New wastewater pumping system boosts efficiency at Heathrow
A more efficient pumping system for wastewater has allowed Heathrow Airport's Water Services division to save money and contribute to energy saving goals.
When the Civil Aviation Authority (CAA) advised Heathrow Airport that it needed to reduce the passenger levy, the Water Services Division looked at how they could incorporate more energy efficient measures into the airport’s pumping system to reduce costs.
“Heathrow Airport is one of the world’s busiest airports, with more than 72 million people travelling through its terminals in 2013 alone,” says Ian Jolly, Head of the Water Services Division at Heathrow Airport. “Our northern runway is 4km long and the southern runway is 3.5km long, with an aircraft departing or arriving every 40 seconds.
“One of the biggest issues we face regarding the transfer of foul water from the airport is gravity. Airports are built on extremely flat land, for obvious reasons, which can make the pumping of water difficult and highly energy consuming.”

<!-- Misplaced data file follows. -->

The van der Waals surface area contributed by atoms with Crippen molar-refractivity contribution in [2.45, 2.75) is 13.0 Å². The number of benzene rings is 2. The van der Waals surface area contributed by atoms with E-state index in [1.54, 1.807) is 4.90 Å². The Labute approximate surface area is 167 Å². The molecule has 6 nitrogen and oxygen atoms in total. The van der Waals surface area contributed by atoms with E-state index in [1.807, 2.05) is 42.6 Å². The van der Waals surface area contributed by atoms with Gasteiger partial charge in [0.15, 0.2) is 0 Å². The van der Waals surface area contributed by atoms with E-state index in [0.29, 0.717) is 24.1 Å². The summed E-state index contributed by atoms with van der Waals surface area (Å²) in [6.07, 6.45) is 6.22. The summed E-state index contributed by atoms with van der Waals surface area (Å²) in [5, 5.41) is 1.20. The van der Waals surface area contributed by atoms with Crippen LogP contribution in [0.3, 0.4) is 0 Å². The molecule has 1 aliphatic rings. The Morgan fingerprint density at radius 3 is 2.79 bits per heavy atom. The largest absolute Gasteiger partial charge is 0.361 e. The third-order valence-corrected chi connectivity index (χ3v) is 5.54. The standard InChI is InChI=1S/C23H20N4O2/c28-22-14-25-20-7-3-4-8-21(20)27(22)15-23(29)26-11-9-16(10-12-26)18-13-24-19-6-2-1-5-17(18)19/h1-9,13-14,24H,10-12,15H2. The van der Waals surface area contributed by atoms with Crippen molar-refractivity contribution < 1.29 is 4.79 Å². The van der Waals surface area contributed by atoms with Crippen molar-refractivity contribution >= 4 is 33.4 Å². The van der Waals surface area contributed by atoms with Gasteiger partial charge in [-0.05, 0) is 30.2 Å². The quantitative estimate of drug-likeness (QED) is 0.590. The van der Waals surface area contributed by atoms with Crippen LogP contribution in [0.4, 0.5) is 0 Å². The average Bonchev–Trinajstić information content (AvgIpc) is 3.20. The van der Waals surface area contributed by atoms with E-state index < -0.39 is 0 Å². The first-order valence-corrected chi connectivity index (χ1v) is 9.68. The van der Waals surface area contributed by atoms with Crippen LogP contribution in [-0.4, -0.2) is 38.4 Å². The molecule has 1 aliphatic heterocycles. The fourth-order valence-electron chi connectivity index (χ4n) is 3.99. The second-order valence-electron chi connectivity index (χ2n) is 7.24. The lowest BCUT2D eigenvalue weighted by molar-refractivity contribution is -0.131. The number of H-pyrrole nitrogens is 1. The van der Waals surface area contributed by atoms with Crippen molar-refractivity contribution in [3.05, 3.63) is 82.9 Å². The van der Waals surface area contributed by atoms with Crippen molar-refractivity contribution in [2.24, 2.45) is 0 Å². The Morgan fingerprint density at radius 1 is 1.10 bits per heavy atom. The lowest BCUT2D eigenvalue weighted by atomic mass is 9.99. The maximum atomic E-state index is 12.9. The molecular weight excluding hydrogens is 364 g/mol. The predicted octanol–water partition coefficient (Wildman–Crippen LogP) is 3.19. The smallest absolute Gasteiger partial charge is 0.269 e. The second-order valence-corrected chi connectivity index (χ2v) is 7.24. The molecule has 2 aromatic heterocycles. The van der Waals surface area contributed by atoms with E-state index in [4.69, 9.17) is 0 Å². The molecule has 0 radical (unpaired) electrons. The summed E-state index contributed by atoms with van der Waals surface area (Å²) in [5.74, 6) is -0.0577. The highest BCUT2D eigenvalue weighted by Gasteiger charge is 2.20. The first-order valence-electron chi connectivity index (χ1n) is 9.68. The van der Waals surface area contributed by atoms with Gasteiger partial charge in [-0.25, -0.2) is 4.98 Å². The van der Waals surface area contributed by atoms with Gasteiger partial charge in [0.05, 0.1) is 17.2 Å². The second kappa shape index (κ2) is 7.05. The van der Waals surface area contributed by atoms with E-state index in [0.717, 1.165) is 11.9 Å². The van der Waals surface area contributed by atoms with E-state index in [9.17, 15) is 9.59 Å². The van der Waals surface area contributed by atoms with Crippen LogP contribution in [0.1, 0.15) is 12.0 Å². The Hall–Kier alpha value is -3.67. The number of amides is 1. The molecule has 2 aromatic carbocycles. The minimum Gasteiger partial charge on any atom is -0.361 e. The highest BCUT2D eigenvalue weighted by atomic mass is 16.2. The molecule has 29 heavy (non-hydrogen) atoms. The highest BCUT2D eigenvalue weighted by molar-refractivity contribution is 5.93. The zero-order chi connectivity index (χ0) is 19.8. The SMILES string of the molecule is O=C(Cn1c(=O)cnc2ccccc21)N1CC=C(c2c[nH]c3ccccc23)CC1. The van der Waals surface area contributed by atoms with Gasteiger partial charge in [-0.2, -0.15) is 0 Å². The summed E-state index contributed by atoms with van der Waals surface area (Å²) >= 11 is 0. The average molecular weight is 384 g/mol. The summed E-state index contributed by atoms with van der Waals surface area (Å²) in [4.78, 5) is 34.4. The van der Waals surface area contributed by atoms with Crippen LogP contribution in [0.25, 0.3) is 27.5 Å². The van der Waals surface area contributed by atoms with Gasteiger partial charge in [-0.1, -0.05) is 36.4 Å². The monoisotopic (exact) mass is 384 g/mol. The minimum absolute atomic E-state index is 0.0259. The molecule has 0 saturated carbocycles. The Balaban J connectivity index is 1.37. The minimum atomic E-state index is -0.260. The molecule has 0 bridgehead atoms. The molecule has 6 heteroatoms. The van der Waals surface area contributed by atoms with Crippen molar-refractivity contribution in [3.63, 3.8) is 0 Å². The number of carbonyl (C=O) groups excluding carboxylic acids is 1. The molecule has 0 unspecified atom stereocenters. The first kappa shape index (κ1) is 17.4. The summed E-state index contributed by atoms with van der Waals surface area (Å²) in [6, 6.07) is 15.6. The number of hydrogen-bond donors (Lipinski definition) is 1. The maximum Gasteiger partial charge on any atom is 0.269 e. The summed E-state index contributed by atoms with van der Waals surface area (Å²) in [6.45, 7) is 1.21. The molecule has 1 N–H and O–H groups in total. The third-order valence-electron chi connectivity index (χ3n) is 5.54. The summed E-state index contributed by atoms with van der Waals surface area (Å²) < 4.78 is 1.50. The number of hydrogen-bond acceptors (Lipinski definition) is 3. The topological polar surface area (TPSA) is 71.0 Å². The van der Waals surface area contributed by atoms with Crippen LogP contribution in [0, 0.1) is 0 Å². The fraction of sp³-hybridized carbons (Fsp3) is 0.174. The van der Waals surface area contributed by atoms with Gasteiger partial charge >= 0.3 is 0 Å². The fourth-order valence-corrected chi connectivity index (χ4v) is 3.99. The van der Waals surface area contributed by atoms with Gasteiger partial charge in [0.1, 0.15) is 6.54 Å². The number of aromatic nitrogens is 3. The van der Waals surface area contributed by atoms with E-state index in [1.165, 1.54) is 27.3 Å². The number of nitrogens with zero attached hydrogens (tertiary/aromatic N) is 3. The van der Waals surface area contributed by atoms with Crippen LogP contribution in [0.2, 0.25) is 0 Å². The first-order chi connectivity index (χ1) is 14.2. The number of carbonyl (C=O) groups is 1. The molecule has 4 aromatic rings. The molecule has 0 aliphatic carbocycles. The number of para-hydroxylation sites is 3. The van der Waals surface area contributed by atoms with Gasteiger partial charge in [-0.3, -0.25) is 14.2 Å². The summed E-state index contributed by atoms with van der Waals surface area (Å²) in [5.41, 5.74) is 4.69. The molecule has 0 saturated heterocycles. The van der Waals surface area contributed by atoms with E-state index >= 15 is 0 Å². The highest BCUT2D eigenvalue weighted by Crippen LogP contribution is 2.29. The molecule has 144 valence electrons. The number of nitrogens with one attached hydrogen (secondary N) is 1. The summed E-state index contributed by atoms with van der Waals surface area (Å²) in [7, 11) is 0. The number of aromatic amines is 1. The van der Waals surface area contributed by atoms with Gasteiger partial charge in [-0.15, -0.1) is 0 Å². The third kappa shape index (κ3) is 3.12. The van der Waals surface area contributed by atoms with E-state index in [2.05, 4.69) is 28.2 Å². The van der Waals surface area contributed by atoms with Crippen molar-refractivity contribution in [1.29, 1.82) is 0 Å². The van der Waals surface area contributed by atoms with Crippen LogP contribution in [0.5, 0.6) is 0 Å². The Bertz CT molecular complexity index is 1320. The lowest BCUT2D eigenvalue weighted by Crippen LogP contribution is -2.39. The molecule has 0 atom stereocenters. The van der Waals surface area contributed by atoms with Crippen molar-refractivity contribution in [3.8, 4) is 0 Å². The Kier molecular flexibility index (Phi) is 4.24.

Due to sewers at Heathrow operating independently, surface water and foul are unable to mix, meaning the airport receives no flushing water from rain. To combat this, the airport exterior alone has over 100 foul water pumping stations to cater for the 80 litres of water discharged to the sewage treatment works every second. These range from small packaged pumping stations to large multi-pump installations with a combined holding capacity of 2,500 cubic metres.
With Heathrow Airport owning some of the UK’s most critical transport infrastructure, the CAA, the UK’s independent aviation sector regulator, is responsible for the economic regulation of Heathrow.
“The CAA advised that we would need to reduce our passenger levy from £22 to £19, meaning Heathrow Airport needed to cut costs by more than £600 million over a five year period,” continued Jolly. “All departments were instructed to look at areas where cost reductions could be made and, for the Water Services Division, we targeted our pumping system as a means to reduce energy consumption through energy efficiency and better procurement of equipment.”